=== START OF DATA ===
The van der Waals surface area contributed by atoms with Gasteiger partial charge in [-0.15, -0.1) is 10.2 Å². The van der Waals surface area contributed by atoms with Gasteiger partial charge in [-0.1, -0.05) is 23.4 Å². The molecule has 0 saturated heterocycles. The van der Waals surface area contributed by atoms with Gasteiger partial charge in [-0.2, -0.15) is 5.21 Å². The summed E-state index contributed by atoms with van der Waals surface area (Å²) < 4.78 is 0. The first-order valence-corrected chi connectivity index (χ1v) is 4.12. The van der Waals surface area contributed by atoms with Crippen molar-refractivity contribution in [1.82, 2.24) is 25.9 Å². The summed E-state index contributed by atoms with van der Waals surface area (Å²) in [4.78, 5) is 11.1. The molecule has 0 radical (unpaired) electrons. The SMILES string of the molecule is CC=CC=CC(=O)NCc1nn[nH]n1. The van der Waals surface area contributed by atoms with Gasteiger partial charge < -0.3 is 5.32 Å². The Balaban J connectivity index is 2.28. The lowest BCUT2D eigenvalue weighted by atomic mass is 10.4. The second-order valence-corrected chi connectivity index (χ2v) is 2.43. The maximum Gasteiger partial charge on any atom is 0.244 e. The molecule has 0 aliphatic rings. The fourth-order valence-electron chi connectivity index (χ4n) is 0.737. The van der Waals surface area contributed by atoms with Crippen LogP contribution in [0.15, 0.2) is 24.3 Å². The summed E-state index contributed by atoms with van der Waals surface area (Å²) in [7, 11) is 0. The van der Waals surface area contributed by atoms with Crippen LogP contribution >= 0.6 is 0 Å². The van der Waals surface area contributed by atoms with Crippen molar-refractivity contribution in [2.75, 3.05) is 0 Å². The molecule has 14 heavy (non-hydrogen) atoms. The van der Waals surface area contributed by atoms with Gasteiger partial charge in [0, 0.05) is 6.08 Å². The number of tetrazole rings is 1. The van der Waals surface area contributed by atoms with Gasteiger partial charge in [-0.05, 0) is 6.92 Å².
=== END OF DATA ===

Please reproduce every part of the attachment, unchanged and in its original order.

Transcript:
The van der Waals surface area contributed by atoms with Gasteiger partial charge in [-0.15, -0.1) is 10.2 Å². The van der Waals surface area contributed by atoms with Gasteiger partial charge in [-0.1, -0.05) is 23.4 Å². The molecule has 0 saturated heterocycles. The van der Waals surface area contributed by atoms with Gasteiger partial charge in [-0.2, -0.15) is 5.21 Å². The summed E-state index contributed by atoms with van der Waals surface area (Å²) < 4.78 is 0. The first-order valence-corrected chi connectivity index (χ1v) is 4.12. The van der Waals surface area contributed by atoms with Crippen molar-refractivity contribution in [1.82, 2.24) is 25.9 Å². The summed E-state index contributed by atoms with van der Waals surface area (Å²) in [4.78, 5) is 11.1. The molecule has 0 radical (unpaired) electrons. The SMILES string of the molecule is CC=CC=CC(=O)NCc1nn[nH]n1. The van der Waals surface area contributed by atoms with Gasteiger partial charge < -0.3 is 5.32 Å². The Balaban J connectivity index is 2.28. The lowest BCUT2D eigenvalue weighted by atomic mass is 10.4. The second-order valence-corrected chi connectivity index (χ2v) is 2.43. The maximum Gasteiger partial charge on any atom is 0.244 e. The molecule has 0 aliphatic rings. The fourth-order valence-electron chi connectivity index (χ4n) is 0.737. The van der Waals surface area contributed by atoms with Crippen LogP contribution in [0.15, 0.2) is 24.3 Å². The summed E-state index contributed by atoms with van der Waals surface area (Å²) in [7, 11) is 0. The van der Waals surface area contributed by atoms with Crippen LogP contribution >= 0.6 is 0 Å². The van der Waals surface area contributed by atoms with Crippen molar-refractivity contribution in [2.75, 3.05) is 0 Å². The molecule has 14 heavy (non-hydrogen) atoms. The van der Waals surface area contributed by atoms with Gasteiger partial charge in [0, 0.05) is 6.08 Å². The number of tetrazole rings is 1. The van der Waals surface area contributed by atoms with Gasteiger partial charge in [-0.05, 0) is 6.92 Å².